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Black Horse Theatre tells stories through dance, film and design

Bill DeYoung



Alice Ferrulo Stampfle as Louise Davies in 'Tied.' Photo: Tom Kramer.

One of Alice Ferrulo Stampfle’s earliest memories is of a song from the Rodgers and Hammerstein musical Cinderella. These lines in particular resonated with the young Pennsylvania girl:

In my own little corner, in my own little chair, I can be whatever I want to be.

As she grew up, her favorite stories were the ones with a darker edge: The horror yarn The Tell-Tale Heart by Edgar Allen Poe, and S.E. Hinton’s novel The Outsiders, in which the sensitive central character Ponyboy Curtis barely survives an escalating wave of inner-city gang violence.

In those tales, Stampfle explains, “There was that heightened sense of reality, to read and to be able to imagine these characters, or the seeds, and see them in my head. It was the journey I was taken on, and where that took me, and what I was able to imagine. I was drawn to that.”

Stampfle, who describes herself as an “image maker,” enjoyed a lengthy career as a professional dancer, with several top New York companies, and also taught dance at her alma mater, Ohio University.

Elements from every period in her life – going all the way back to Cinderella’s declaration of imagination and independence – imbue the work she’s doing today in St. Petersburg.

Under the name Black Horse Theatre, she creates “avant-garde dance,” a uniquely visual form of non-linear storytelling that combines movement, theater and film, and often other elements – including shadows of danse macabre and theater of the absurd.

“I work very hard at crafting that image to give it its power and its impact,” Stampfle explains.

“It’s about being taken on a journey. All of the characters are theatrically-based and established; I then decide, ‘What is that character’s deepest secret?’”

In the case of Tied, which a small cast will present Saturday (Feb. 16) at thestudio@620, the central character (portrayed by Stampfle) has a trunkful of deep secrets.

Louise Davies is a displaced spirit at the bottom of the North Sea. A married woman of the Victorian era, she is in purgatory because of several unresolved issues in her life. “She’s tied on many levels – to the period, to the convention, to her husband,” says Stampfle. “She excelled as a viola player, it was her passion, but of course a woman of that time was not given the option of a career.

“She’s tied to the memory and horrific death of her son, her only child, in a house fire. She was unfulfilled in her marriage because it was a marriage of convenience. So she never experienced true love.”

The story involves Louise traveling on a ship with her servant, and the dead body of her husband. All spill into the ocean when the vessel capsizes; representative things from Louise’s life are summoned from a trunk that has sunk with them.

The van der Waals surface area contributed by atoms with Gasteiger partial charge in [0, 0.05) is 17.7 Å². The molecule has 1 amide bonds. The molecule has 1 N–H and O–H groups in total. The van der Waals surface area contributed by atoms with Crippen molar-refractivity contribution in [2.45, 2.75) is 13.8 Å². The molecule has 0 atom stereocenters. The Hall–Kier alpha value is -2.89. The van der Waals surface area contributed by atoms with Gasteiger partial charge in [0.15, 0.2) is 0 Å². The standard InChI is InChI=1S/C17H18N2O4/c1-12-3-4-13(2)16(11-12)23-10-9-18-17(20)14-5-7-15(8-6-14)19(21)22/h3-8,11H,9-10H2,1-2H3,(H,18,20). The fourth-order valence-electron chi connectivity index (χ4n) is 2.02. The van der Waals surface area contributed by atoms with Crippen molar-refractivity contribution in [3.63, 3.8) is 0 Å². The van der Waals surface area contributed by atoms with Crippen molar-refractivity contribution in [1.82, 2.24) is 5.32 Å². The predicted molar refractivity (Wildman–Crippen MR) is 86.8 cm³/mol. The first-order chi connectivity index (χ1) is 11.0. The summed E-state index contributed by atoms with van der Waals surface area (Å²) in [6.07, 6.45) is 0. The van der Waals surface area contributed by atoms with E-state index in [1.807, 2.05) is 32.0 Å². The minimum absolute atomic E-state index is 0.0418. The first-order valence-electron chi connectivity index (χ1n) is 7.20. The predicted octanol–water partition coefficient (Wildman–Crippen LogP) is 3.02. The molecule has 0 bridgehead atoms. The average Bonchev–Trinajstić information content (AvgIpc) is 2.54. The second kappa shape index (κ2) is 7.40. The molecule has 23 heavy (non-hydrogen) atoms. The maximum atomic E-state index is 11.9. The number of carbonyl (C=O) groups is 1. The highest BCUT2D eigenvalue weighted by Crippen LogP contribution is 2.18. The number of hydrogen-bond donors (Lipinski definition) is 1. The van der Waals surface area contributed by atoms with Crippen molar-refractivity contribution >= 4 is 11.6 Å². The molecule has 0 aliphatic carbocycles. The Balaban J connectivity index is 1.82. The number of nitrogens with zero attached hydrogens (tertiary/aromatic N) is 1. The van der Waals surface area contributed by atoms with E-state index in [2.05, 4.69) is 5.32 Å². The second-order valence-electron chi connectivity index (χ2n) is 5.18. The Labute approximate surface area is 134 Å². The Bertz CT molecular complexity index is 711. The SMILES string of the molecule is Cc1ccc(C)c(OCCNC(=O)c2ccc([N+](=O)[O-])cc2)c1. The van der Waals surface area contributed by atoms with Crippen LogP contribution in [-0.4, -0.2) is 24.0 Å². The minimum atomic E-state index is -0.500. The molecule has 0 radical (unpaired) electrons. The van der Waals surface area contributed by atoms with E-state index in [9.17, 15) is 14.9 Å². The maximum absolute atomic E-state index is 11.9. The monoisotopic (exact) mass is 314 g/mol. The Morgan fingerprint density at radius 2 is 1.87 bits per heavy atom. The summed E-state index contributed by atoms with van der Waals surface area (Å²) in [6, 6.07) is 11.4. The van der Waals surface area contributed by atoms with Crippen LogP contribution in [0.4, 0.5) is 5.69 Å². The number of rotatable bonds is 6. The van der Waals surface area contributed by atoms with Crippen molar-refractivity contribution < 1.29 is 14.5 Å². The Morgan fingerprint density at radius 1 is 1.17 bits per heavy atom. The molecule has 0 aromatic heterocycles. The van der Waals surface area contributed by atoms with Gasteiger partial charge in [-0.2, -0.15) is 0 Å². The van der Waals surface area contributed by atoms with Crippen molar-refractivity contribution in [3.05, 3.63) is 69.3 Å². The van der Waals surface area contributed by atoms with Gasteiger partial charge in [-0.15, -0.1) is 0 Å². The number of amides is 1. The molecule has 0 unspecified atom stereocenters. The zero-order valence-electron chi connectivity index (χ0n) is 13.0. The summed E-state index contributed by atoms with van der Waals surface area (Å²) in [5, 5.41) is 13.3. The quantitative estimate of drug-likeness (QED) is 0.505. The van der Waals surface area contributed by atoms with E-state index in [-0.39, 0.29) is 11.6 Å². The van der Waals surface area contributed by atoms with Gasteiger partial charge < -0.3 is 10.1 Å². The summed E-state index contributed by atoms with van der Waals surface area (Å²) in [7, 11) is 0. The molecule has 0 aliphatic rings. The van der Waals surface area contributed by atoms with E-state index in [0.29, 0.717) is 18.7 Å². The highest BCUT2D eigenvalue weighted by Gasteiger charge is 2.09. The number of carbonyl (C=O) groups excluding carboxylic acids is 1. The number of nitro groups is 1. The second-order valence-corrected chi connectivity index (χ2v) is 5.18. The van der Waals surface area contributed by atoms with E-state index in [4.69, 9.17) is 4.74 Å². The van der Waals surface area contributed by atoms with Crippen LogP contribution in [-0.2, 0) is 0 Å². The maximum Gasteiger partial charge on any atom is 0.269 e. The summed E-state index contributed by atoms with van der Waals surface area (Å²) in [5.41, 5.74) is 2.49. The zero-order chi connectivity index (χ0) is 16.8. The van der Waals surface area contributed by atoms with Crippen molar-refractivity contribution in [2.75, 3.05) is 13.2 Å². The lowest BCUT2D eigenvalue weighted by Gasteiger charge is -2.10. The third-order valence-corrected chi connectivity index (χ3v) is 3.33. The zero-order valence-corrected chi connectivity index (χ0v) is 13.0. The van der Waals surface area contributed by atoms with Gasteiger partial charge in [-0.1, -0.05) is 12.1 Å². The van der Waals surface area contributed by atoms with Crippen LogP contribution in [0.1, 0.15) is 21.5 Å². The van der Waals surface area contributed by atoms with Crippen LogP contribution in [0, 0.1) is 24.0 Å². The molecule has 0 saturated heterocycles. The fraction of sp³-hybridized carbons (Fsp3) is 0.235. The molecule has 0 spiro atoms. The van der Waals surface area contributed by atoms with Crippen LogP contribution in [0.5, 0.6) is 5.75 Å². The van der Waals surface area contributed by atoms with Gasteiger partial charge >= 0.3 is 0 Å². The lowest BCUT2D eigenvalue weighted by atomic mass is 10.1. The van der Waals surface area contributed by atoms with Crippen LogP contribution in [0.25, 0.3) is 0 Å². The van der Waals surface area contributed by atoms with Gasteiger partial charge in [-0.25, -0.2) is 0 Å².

“I love to work with the surreal,” Stampfle enthuses. “So Louise is in this aquarium filled with water. It’s four and a half feet by three and a half feet. To me, that represents a slice of the bottom of the North Sea.”

Tied premiered in January at the Dali Museum, to a sold-out audience. “The Dali wouldn’t allow me to use any water, so I adapted it for that performance,” she says. “But for this one, I get to use real water.”

Stampfle spent part of her youth in in Copenhagen, Denmark. One of six children, she was accepted into the Royal Danish Ballet, training and performing for three years. “Once I started,” she recalls, “I knew that that’s what I would be doing. I was very focused and directed, since I was 8 years old.”

When her family returned to the United States, young Alice continued her dance training, and received a BFA in dance from OU. Following her professional years in New York (where she performed with, among others, the legendary Blondell Cummings), Stampfle returned to Ohio to teach, and while she was there earned two Masters degrees.

Over time, she began to realize that there were, for her, limitations to both ballet and modern dance –she was hungry for additional methods of expression, to fulfill her ambitions as a visceral storyteller. “I was always drawn to the character, I guess, and the idea that you can create a character that no one’s ever met before. To me, that’s so fascinating.”

She relocated to St. Petersburg a decade ago, to care for her aging parents, who had retired here. And she found, much to her delight, an audience receptive to her wildly interpretive and somewhat cerebral work. Area dancers, musicians, filmmakers, writers and artists began to seek her out for collaboration. She became an artist-in-residence at thestudio@620.

Stampfle is quite aware that her work is pretty far from the middle of the road. And she makes no apologies. “I’m fearless,” she says. “I never try to create a work, or adapt it, towards a particular audience. I think that good work will always be recognized. There’s an appetite for it. And you can always build an audience.”

For Tied, which Stampfle says will be her final performance at thestudio@620 (she’s moving to several new venues), she created the costumes for all five characters, and designed and painted the sets. She is the only full-time member of Black Horse Theatre.

“It’s important, yes, to experience life and to have a family, and friendships, and have those connections outside of the work,” she declares. “But I can’t separate myself from the work – it’s a part of who I am. And whether I’m working on a project or not, I’m always utilizing my eye. Always developing my eye.”

Cast: Helen Hansen French, Ellyce Hamel, Martin Rivera, Beau Smith and Alice Ferrulo Stampfle.

Narrator: Bonnie Agan.

Narration Writer, Video Projection Director and Soundtrack Producer: Victoria Jorgensen.

Tickets and additional information here.








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